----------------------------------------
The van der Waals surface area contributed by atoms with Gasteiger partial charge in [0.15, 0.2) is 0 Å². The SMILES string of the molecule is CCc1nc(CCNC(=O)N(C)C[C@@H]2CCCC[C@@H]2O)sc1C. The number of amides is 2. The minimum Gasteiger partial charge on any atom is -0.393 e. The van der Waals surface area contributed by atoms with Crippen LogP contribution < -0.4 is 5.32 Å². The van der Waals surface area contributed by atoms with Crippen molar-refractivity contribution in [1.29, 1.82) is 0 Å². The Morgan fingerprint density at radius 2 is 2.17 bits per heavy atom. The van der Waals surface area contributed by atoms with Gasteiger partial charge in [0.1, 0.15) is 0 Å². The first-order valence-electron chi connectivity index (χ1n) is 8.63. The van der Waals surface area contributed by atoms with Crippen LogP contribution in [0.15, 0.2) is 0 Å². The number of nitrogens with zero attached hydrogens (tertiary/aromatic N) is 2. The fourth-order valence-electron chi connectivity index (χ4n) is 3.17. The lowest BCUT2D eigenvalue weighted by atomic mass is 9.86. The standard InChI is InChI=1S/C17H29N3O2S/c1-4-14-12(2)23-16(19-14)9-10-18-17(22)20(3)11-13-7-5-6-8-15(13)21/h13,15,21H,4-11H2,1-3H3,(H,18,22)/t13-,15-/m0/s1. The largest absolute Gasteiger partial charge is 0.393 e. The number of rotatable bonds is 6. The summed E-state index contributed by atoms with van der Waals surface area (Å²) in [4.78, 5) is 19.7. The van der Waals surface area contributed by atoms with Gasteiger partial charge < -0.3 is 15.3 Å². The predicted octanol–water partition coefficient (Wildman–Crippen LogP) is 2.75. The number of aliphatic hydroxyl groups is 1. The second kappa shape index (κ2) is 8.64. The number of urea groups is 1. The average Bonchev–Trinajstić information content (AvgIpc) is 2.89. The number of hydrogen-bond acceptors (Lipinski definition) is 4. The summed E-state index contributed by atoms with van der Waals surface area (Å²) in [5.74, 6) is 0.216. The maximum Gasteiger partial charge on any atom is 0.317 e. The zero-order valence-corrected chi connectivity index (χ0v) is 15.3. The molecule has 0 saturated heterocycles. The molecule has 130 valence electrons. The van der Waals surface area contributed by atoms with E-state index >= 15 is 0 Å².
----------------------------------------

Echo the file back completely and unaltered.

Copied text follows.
The van der Waals surface area contributed by atoms with Gasteiger partial charge in [0.15, 0.2) is 0 Å². The SMILES string of the molecule is CCc1nc(CCNC(=O)N(C)C[C@@H]2CCCC[C@@H]2O)sc1C. The number of amides is 2. The minimum Gasteiger partial charge on any atom is -0.393 e. The van der Waals surface area contributed by atoms with Crippen LogP contribution < -0.4 is 5.32 Å². The van der Waals surface area contributed by atoms with Crippen molar-refractivity contribution in [1.29, 1.82) is 0 Å². The Morgan fingerprint density at radius 2 is 2.17 bits per heavy atom. The van der Waals surface area contributed by atoms with Gasteiger partial charge in [0.1, 0.15) is 0 Å². The first-order valence-electron chi connectivity index (χ1n) is 8.63. The van der Waals surface area contributed by atoms with Crippen LogP contribution in [0.15, 0.2) is 0 Å². The number of nitrogens with zero attached hydrogens (tertiary/aromatic N) is 2. The fourth-order valence-electron chi connectivity index (χ4n) is 3.17. The lowest BCUT2D eigenvalue weighted by atomic mass is 9.86. The standard InChI is InChI=1S/C17H29N3O2S/c1-4-14-12(2)23-16(19-14)9-10-18-17(22)20(3)11-13-7-5-6-8-15(13)21/h13,15,21H,4-11H2,1-3H3,(H,18,22)/t13-,15-/m0/s1. The largest absolute Gasteiger partial charge is 0.393 e. The number of rotatable bonds is 6. The summed E-state index contributed by atoms with van der Waals surface area (Å²) in [4.78, 5) is 19.7. The van der Waals surface area contributed by atoms with Gasteiger partial charge < -0.3 is 15.3 Å². The predicted octanol–water partition coefficient (Wildman–Crippen LogP) is 2.75. The number of aliphatic hydroxyl groups is 1. The second kappa shape index (κ2) is 8.64. The number of urea groups is 1. The average Bonchev–Trinajstić information content (AvgIpc) is 2.89. The number of hydrogen-bond acceptors (Lipinski definition) is 4. The summed E-state index contributed by atoms with van der Waals surface area (Å²) in [5.74, 6) is 0.216. The maximum Gasteiger partial charge on any atom is 0.317 e. The zero-order valence-corrected chi connectivity index (χ0v) is 15.3. The molecule has 0 saturated heterocycles. The molecule has 130 valence electrons. The van der Waals surface area contributed by atoms with E-state index >= 15 is 0 Å².